We Just Can’t Tell If:
We Switch to a Flat Tax: If we go from a graduated tax system to a flat tax, how good it will be for each type of account depends on your current marginal bracket and the flat tax rate. If the flat tax is higher than your top marginal rate, having a Roth will be better; if the flat tax is lower, then the traditional account is better. (As a side note, if the flat tax is lower than your highest marginal tax rate but higher than the average rate you would pay under the current system, then the traditional account is still better, but you’ll be paying more than you would under the current tax system.)
Roth Accounts End Up Being Taxed: This entire discussion is predicated on the withdrawals from Roth accounts being tax free in the future. If this is not the case, then the case for traditional accounts gets much stronger. It’s not a slam dunk for traditional plans, though; if Roth withdrawals are taxed at a different, lower rate than ‘normal’ income, it’s possible (although harder) for Roth accounts to be the better deal.
You might notice a common thread for these points; they all depend on knowledge of the future which, unless you are a witch (and thus, weigh less than a duck), you can’t know for certain. We can make educated guesses; given our large and increasing budget deficit and future obligations for Social Security and other programs, my assumption (one shared by many financial writers) is that taxes are only going to go up in the future, making Roths an attractive proposition.
What do I intend to do? Basically, try to diversify my accounts; perhaps traditional accounts will save me more, perhaps Roth accounts will, it’s best to attempt to hold some money in both types of accounts, so that I can attempt to optimize my tax situation in the future. Having money in a traditional account to withdraw until you fill the lower tax brackets, and money in a Roth for withdrawals beyond that point, allows you to lower your average tax rate without having to lower the money you have available.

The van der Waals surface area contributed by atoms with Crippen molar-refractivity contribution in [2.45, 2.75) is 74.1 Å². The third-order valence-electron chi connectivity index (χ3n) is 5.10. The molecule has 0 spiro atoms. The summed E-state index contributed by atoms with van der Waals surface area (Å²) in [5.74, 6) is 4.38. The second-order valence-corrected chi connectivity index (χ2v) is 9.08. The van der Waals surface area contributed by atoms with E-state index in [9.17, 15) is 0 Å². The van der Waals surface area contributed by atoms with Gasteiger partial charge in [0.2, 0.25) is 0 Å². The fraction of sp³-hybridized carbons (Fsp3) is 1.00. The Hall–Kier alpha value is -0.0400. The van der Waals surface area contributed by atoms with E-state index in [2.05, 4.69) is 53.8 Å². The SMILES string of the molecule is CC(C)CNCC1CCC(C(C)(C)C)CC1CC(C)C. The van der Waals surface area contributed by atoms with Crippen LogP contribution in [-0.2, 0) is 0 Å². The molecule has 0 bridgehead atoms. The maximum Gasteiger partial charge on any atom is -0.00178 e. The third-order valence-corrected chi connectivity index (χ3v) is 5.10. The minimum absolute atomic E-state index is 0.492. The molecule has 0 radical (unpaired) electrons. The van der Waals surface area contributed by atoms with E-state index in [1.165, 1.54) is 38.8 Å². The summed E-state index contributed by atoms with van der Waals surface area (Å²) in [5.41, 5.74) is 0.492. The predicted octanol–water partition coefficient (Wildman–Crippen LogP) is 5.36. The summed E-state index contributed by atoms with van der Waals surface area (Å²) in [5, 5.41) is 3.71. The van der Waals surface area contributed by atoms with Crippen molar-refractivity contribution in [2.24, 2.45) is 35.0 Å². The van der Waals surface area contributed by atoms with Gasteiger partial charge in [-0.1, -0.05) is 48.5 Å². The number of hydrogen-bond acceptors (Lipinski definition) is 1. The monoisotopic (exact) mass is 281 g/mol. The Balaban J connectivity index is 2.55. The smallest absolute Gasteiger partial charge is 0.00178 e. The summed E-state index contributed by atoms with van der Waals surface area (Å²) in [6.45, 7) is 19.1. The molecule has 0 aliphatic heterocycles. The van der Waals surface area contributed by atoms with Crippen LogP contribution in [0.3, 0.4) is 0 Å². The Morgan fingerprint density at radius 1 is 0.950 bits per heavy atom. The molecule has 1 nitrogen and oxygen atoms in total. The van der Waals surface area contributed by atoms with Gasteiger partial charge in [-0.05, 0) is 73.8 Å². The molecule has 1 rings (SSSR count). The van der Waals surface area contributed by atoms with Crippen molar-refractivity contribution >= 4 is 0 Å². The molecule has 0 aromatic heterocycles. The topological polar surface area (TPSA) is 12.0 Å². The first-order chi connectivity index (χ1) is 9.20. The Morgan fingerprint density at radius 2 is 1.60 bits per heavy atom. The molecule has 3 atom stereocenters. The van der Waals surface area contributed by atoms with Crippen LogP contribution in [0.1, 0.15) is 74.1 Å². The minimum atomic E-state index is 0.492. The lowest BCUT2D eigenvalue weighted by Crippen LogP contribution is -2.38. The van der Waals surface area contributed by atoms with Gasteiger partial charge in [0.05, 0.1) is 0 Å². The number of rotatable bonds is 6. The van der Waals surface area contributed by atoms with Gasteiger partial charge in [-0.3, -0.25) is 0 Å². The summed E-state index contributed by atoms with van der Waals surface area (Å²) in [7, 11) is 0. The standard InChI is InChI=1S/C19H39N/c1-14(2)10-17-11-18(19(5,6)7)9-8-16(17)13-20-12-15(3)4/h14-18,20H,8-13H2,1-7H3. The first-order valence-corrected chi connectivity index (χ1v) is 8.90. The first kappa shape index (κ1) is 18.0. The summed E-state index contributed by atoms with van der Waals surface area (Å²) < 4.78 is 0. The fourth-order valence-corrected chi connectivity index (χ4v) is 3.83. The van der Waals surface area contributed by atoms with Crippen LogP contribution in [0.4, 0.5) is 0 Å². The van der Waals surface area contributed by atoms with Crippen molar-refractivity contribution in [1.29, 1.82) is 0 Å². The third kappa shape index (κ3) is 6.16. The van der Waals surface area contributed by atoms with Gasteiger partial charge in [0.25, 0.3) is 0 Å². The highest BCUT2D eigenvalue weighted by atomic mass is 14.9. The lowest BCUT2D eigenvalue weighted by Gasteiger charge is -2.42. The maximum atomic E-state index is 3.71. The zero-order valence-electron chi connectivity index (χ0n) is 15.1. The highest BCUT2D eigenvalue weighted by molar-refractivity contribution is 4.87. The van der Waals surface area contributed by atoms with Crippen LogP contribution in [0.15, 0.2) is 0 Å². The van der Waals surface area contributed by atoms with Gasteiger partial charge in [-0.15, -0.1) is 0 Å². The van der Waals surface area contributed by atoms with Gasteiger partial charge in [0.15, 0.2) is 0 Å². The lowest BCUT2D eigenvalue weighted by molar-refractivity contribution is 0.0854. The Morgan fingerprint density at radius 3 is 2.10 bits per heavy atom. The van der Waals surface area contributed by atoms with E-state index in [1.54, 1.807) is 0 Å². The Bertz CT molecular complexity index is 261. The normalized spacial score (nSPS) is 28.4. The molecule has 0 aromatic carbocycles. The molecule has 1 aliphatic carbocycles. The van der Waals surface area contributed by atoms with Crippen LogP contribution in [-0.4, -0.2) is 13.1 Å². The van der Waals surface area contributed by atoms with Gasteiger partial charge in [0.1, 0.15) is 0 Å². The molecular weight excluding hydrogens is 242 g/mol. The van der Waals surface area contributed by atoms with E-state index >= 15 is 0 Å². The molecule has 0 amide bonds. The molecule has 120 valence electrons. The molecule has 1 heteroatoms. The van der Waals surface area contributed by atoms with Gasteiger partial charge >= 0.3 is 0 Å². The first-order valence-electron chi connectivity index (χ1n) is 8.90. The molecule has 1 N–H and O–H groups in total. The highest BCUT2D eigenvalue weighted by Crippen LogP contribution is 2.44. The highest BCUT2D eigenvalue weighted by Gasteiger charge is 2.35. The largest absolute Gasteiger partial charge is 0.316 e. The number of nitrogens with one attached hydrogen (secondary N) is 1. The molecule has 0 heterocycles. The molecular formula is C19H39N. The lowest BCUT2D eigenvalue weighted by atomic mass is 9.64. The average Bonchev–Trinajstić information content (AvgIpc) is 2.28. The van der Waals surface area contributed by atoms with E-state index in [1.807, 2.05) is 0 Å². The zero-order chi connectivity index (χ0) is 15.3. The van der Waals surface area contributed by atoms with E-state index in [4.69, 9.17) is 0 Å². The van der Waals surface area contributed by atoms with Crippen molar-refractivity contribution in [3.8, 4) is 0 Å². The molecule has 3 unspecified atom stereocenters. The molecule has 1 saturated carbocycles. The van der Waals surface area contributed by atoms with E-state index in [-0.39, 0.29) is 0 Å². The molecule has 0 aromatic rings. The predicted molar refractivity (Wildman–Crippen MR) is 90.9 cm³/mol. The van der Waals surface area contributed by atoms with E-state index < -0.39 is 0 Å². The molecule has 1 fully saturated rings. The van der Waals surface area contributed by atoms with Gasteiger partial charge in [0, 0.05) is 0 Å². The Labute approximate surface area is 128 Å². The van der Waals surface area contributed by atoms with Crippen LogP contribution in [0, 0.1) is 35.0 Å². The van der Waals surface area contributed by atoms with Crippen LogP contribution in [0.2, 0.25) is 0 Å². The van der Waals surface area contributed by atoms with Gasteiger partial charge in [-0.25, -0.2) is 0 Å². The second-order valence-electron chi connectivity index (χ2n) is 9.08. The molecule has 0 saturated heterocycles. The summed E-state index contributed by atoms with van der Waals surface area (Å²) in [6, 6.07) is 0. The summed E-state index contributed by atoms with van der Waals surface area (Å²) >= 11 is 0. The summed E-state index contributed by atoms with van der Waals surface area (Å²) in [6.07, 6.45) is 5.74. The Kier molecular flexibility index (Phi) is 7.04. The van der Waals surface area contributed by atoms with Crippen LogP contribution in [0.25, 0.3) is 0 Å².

How much to hold in each account? That’s a tough one. Before, I would have recommended mostly Roth accounts, but after reading some of the comments on Financial Samurai’s site and considering the effects of marginal tax rates, I’m leaning more towards traditional accounts. (Going back to our $50,000 a year earner, to pay the same 25% as the marginal tax rate, he or she would need to pull $185,000 from a traditional account; even if tax rates go up substantially, you could still spend less on taxes with a traditional account.) A mix of of two-thirds to three-quarters traditional accounts with the remainder as Roth accounts should provide plenty of tax savings now with a nice amount of tax-free income in the future to fill out my income needs without too much tax liability.
Now, as to conversions, particularly this year, given the ability of everyone to convert. If you are currently invested entirely or mainly in traditional accounts, it might be worthwhile to convert; just remember that the more you convert, the more taxable income you will have. The more taxable income you have, the higher your marginal tax rate (and overall taxes), and the less likely that future tax rates will make the conversion worthwhile. In short, don’t convert so much as to greatly boost your taxes now; you’ll be setting a high bar for tax rates to clear. Better to keep your traditional accounts than to pay out the nose for the privilege of conversion.
The most important thing to do though, is to save now, and take advantage of either type of account if possible; it’s better to use a less ideal retirement plan than delaying things to try to figure out the perfect one for your situation. You’ll definitely be better off, even if when you retire, the tax circumstances mean your (primary) type of account was not the ‘best’ one. If you’re really, really worried about your retirement savings, there’s a simple and easy way to ensure your retirement is more secure: save more money, in any type of account. The more you save, the better off you will be in the future. Good luck, and happy retirement investing!